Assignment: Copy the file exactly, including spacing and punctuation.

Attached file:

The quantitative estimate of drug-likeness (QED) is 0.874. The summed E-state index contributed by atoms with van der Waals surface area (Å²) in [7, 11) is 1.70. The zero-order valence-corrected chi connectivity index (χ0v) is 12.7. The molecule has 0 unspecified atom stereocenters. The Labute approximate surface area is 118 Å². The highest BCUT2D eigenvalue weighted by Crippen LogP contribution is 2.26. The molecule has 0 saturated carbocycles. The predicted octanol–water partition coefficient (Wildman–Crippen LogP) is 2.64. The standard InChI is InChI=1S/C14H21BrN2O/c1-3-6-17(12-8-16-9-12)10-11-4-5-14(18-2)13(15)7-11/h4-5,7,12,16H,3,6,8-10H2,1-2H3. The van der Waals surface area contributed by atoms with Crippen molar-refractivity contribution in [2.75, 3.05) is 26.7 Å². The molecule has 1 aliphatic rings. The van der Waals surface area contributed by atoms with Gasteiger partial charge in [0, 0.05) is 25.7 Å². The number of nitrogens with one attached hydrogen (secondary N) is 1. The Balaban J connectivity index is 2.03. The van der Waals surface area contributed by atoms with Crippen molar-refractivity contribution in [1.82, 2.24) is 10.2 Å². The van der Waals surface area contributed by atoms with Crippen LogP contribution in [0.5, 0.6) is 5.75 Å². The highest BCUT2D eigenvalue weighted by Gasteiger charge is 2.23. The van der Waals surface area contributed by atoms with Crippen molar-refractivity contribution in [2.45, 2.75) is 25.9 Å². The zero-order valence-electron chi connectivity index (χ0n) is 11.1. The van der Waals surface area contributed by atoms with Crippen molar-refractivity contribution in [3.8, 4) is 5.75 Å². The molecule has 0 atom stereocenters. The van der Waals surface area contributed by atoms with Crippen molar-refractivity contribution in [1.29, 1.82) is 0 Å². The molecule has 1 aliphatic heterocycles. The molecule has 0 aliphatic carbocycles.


The quantitative estimate of drug-likeness (QED) is 0.874. The summed E-state index contributed by atoms with van der Waals surface area (Å²) in [7, 11) is 1.70. The zero-order valence-corrected chi connectivity index (χ0v) is 12.7. The molecule has 0 unspecified atom stereocenters. The Labute approximate surface area is 118 Å². The highest BCUT2D eigenvalue weighted by Crippen LogP contribution is 2.26. The molecule has 0 saturated carbocycles. The predicted octanol–water partition coefficient (Wildman–Crippen LogP) is 2.64. The standard InChI is InChI=1S/C14H21BrN2O/c1-3-6-17(12-8-16-9-12)10-11-4-5-14(18-2)13(15)7-11/h4-5,7,12,16H,3,6,8-10H2,1-2H3. The van der Waals surface area contributed by atoms with Crippen molar-refractivity contribution in [2.75, 3.05) is 26.7 Å². The molecule has 1 aliphatic rings. The van der Waals surface area contributed by atoms with Gasteiger partial charge in [0, 0.05) is 25.7 Å². The number of nitrogens with one attached hydrogen (secondary N) is 1. The Balaban J connectivity index is 2.03. The van der Waals surface area contributed by atoms with Crippen molar-refractivity contribution in [1.82, 2.24) is 10.2 Å². The van der Waals surface area contributed by atoms with Crippen LogP contribution in [0.5, 0.6) is 5.75 Å². The highest BCUT2D eigenvalue weighted by Gasteiger charge is 2.23. The van der Waals surface area contributed by atoms with Crippen molar-refractivity contribution in [2.45, 2.75) is 25.9 Å². The zero-order valence-electron chi connectivity index (χ0n) is 11.1. The van der Waals surface area contributed by atoms with Crippen molar-refractivity contribution in [3.8, 4) is 5.75 Å². The molecule has 0 atom stereocenters. The van der Waals surface area contributed by atoms with Crippen molar-refractivity contribution in [1.29, 1.82) is 0 Å². The molecule has 1 aliphatic heterocycles. The molecule has 0 aliphatic carbocycles.